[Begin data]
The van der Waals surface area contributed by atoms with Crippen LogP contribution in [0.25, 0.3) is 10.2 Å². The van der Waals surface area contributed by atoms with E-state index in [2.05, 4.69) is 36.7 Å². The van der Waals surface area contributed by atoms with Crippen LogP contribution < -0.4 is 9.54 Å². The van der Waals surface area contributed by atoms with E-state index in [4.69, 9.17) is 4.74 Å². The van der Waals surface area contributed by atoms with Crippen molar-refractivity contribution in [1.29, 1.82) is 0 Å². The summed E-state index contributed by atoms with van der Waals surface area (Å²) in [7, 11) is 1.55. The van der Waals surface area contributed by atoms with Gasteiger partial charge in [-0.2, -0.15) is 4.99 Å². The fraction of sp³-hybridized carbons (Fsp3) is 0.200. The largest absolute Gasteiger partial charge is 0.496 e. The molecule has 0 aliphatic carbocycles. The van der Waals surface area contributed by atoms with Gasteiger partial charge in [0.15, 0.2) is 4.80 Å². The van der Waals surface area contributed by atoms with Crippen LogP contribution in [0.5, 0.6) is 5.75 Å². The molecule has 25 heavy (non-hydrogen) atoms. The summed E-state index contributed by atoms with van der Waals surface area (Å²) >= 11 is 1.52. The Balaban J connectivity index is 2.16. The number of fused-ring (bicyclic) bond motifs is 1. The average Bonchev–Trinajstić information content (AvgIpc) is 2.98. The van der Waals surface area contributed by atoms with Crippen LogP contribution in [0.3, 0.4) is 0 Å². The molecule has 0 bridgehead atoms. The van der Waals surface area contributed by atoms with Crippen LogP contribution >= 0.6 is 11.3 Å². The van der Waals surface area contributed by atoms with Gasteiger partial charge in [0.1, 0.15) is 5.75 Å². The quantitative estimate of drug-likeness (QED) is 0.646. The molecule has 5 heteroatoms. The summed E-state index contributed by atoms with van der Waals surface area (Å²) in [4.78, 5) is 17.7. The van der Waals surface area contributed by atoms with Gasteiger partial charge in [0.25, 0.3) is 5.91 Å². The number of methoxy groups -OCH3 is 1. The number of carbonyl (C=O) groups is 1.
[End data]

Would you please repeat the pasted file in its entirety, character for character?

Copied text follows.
The van der Waals surface area contributed by atoms with Crippen LogP contribution in [0.25, 0.3) is 10.2 Å². The van der Waals surface area contributed by atoms with E-state index in [2.05, 4.69) is 36.7 Å². The van der Waals surface area contributed by atoms with Crippen LogP contribution < -0.4 is 9.54 Å². The van der Waals surface area contributed by atoms with E-state index in [4.69, 9.17) is 4.74 Å². The van der Waals surface area contributed by atoms with Crippen molar-refractivity contribution in [1.29, 1.82) is 0 Å². The summed E-state index contributed by atoms with van der Waals surface area (Å²) in [7, 11) is 1.55. The van der Waals surface area contributed by atoms with Gasteiger partial charge in [-0.2, -0.15) is 4.99 Å². The fraction of sp³-hybridized carbons (Fsp3) is 0.200. The largest absolute Gasteiger partial charge is 0.496 e. The molecule has 0 aliphatic carbocycles. The van der Waals surface area contributed by atoms with Gasteiger partial charge in [0.15, 0.2) is 4.80 Å². The van der Waals surface area contributed by atoms with Crippen LogP contribution in [0.5, 0.6) is 5.75 Å². The molecule has 25 heavy (non-hydrogen) atoms. The summed E-state index contributed by atoms with van der Waals surface area (Å²) >= 11 is 1.52. The Balaban J connectivity index is 2.16. The number of fused-ring (bicyclic) bond motifs is 1. The average Bonchev–Trinajstić information content (AvgIpc) is 2.98. The van der Waals surface area contributed by atoms with Crippen LogP contribution in [0.3, 0.4) is 0 Å². The molecule has 0 bridgehead atoms. The van der Waals surface area contributed by atoms with Crippen LogP contribution >= 0.6 is 11.3 Å². The van der Waals surface area contributed by atoms with Gasteiger partial charge in [0.1, 0.15) is 5.75 Å². The quantitative estimate of drug-likeness (QED) is 0.646. The molecule has 5 heteroatoms. The summed E-state index contributed by atoms with van der Waals surface area (Å²) in [4.78, 5) is 17.7. The van der Waals surface area contributed by atoms with Gasteiger partial charge in [0.25, 0.3) is 5.91 Å². The number of methoxy groups -OCH3 is 1. The number of carbonyl (C=O) groups is 1.